One of Osborne’s flagship tax policies was to reduce the corporation tax rate to encourage business investment in the UK.
The rate reduced from 28 per cent to 20 per cent under his tenure. He announced a plan to reduce the rate to 17 per cent in his last budget and was quoted as wanting to go even further with a rate of 15 per cent being mentioned by him in some press quotes.
Hammond stopped the rate cuts but kept the rate steady at 19 per cent.
So Sunak’s plans represent the first corporation tax rise in 47 years and finding a similar approach would require you to go back to 1974 under a Labour government, with Denis Healey as Chancellor.
Corporation tax is a tax collected from companies. Its amount is based on the net income companies obtain while exercising their business activity, normally during one business year.
The companies range from large multi-national household names, to smaller local companies and even to individuals who work through personal service companies.
Under the plans announced by Sunak, from 1 April 2023, the main rate of corporation tax will be 25 per cent for UK companies with profits over £250,000.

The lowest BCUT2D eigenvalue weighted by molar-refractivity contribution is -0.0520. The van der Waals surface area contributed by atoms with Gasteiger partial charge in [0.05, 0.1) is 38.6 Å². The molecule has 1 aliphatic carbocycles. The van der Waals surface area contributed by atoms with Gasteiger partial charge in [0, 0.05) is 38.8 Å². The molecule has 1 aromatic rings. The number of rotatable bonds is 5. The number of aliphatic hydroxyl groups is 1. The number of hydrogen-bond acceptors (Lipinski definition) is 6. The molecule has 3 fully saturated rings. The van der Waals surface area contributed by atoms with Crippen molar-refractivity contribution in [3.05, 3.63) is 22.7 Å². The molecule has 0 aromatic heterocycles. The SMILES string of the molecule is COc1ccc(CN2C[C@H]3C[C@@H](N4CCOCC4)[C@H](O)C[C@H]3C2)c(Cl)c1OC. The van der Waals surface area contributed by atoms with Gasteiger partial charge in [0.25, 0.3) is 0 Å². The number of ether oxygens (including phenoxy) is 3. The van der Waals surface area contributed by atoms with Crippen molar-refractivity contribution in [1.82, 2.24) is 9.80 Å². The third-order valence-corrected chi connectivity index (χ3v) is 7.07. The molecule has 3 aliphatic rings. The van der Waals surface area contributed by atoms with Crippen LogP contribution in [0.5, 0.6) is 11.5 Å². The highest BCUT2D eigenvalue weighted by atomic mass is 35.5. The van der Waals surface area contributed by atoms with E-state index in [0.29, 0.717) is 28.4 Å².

The existing rate of 19 per cent will continue to apply for smaller companies whose profits are under £50,000. For any companies with profits in between these thresholds, they will pay tax at a “tapered rate” depending on their level of profitability.
For companies that are part of a group the thresholds will be reduced.
For example, where a UK-company is part of a corporate group with three other “associated companies”, the upper profit of £250,000 would be divided by four (the UK-company, plus its group members) and therefore would be reduced to £62,500. If its profits in 2023 were £75,000, it would therefore pay corporation tax at 25 per cent.
Adam Dunnett, director at Zefra, says: “Corporation tax has historically been the most 'politicised' of our taxes and Rishi would have been well aware that the news to increase it would steal headlines and result in a much hotly contested debate.
“It was perhaps an unavoidable choice given the government’s unprecedented level of borrowing during the pandemic. The Chancellor’s claim of it being 'fair and necessary to ask [businesses] to contribute to our recovery' will at least be considered reasonable to some.”
“The headline rate of 25 per cent is still globally competitive and positions the UK as an attractive place to grow your business.
“The real devil in the detail is how this affects the UK’s 'effective rate of tax' - the actual rate at which companies pay tax - after all of the available reliefs and allowances are taken when working out your taxable profit figure. Delaying the increases until 2023 does at least give companies time and allows some tax planning to take place beforehand.”